Hundreds of men gather on the streets of Windhoek every morning in the hope for a job. The Men on the Side of the Road Namibia is an innovative project reaching out to help these job seekers.
By Catherine Sasman
“I’ve been sitting here since January,” said 52-year-old Herman August, from where he made himself slightly more comfortable on a large stone, leaning against a lamp post on a busy road in Olympia, Windhoek.
“I am looking for any kind of job. We are struggling to find work, but do not get any. We do not feel good about ourselves. We have children and wives, but no work to support them.”
August has come from Ombalantu to look for work. His wife and six children –
most of whom are still at school – wait there for him, hoping that he will return after some months with money.
After working for Trans-Namib on a contract basis, he finds himself in a very precarious situation: he has no skills to offer, and his advanced age disallows him to easily access meaningful training that would make him more competitive on the job market – albeit the unskilled labour market.
From the group of men who have scattered around corners and hiding behind the few trees along the road at the slightest sign of a camera, few regrouped in curiosity when the New Era vehicle pulled up on the pavement.
“Don’t take our pictures,” they protest, mostly out of shame for the situation they find themselves in.
Japhet Elifas (48) stands closer, and with a hopeless shrug of his shoulders and downcast eyes, says: “Our problems just seem to grow.”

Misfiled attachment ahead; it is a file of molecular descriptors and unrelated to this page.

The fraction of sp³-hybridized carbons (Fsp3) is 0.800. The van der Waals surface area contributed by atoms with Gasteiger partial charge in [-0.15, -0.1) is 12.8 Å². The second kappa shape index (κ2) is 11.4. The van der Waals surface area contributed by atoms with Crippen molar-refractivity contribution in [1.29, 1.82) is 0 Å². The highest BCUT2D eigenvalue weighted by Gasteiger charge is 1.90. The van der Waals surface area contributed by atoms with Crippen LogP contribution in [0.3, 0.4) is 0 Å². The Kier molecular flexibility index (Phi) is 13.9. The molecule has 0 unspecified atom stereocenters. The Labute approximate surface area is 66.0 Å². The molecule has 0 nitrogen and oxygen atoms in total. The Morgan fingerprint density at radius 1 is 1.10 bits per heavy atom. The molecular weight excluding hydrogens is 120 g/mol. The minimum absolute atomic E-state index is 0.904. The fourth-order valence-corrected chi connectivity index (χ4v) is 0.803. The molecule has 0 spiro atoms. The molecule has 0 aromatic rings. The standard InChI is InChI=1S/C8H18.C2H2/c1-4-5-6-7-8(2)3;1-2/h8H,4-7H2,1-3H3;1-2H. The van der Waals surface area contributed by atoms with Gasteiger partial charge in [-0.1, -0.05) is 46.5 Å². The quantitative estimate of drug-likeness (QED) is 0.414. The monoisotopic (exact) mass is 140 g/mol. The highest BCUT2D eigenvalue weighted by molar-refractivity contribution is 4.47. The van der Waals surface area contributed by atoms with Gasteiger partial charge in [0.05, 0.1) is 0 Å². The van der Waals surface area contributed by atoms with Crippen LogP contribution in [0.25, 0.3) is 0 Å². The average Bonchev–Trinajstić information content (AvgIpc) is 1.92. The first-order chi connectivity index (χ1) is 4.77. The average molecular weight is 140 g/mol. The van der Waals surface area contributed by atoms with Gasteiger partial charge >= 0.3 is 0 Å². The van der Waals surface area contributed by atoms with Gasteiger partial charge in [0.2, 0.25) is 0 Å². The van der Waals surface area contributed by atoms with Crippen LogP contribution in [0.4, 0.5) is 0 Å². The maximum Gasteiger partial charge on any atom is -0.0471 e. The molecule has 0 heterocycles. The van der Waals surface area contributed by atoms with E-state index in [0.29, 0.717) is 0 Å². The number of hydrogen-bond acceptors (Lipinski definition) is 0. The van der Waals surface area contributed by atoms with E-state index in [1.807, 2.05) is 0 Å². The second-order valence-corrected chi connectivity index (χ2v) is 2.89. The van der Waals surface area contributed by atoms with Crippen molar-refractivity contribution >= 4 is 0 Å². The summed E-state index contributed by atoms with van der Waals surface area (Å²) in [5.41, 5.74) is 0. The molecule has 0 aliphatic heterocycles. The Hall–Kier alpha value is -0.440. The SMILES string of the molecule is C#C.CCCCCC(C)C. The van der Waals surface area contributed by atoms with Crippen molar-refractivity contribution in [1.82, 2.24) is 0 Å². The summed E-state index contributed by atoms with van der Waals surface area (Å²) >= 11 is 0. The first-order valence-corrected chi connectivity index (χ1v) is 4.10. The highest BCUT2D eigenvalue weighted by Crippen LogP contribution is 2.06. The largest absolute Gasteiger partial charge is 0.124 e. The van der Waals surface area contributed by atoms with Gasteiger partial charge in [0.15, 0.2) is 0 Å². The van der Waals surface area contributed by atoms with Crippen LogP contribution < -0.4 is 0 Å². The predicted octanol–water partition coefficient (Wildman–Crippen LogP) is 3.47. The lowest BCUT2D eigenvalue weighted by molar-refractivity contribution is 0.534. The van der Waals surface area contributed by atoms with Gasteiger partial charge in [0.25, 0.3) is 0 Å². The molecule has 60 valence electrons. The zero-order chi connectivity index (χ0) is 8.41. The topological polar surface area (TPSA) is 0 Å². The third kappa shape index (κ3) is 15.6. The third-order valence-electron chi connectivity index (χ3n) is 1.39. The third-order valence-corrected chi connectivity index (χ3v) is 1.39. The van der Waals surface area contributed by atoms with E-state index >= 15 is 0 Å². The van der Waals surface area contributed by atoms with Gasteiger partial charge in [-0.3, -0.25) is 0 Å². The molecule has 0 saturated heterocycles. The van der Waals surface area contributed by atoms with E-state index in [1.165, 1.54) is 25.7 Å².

Elifas came to Windhoek from Ondangwa and has found himself on the side of the road for two years in the hope that individuals or private companies would stop to give him stitch work, anything that will allow him to live from day-to-day while he is away from home, and some to take home on his occasional trips back to his family in the North.
Because they do not have money, hundreds of unemployed men from as young as 16 and sometimes older than 60 trek on foot to designated areas in Windhoek where they put themselves on display for work. Then they sit in all-weather conditions and wait, and wait for someone to offer them the odd job, or, sometimes even longer terms of employment.
In the meantime, they play cards or games devised on the spot, or they chat up motorists stopping at stop signs, or drape themselves over the pavements in half-sleep, or sit around listlessly as they watch the cars – and days – go by.
“This is not a life,” said one, who preferred anonymity.
“We are young, but we cannot work. We cannot go home because there is nothing for us.”
On average, said Men on the Side of the Road Namibia (MSR Namibia) fieldworker Thomas Shilongo (31), who found himself in the same predicament, most men work for an average of N$50 or N$100 per day, if they are lucky.
Janet Wicks at the organisation’s small office at Maerua Park said the MSR Namibia recommend a payment of at least N$10 per hour.
“These men are driven by the need to survive, to feed their families, and they will do any job that comes their way,” said Wicks.
Mostly, these men get the odd jobs twice a week. But they still hope for better days to come.
And there is hope for them in the form of the MSR Namibia, a social franchise of South Africa, that has since late last year started to develop a database of the hundreds of men – and to a lesser extent women – who form a growing army of unemployed on the side of Windhoek’s streets.
The MSR Namibia, an incorporated association not for gain, aims to connect these unemployed men and women with job opportunities, said Wicks.
The organisation was launched in October 2007 after being formed from an initiative of the Dutch Reformed Church in Eros, Windhoek.
“Put yourself in their shoes for a moment, sitting at these sites with hundreds of other unemployed, not having any skills on offer that could give you an advantage, being unprotected from labour exploitation, and being stared at and insulted by passers-by. How would you feel?” asked chairperson of the MSR Namibia, Johan Swanepoel.
The organisation currently working only in Windhoek – which is the main centre attracting unemployed from all over the country, though most of those waiting on the side of the road are from the northern regions.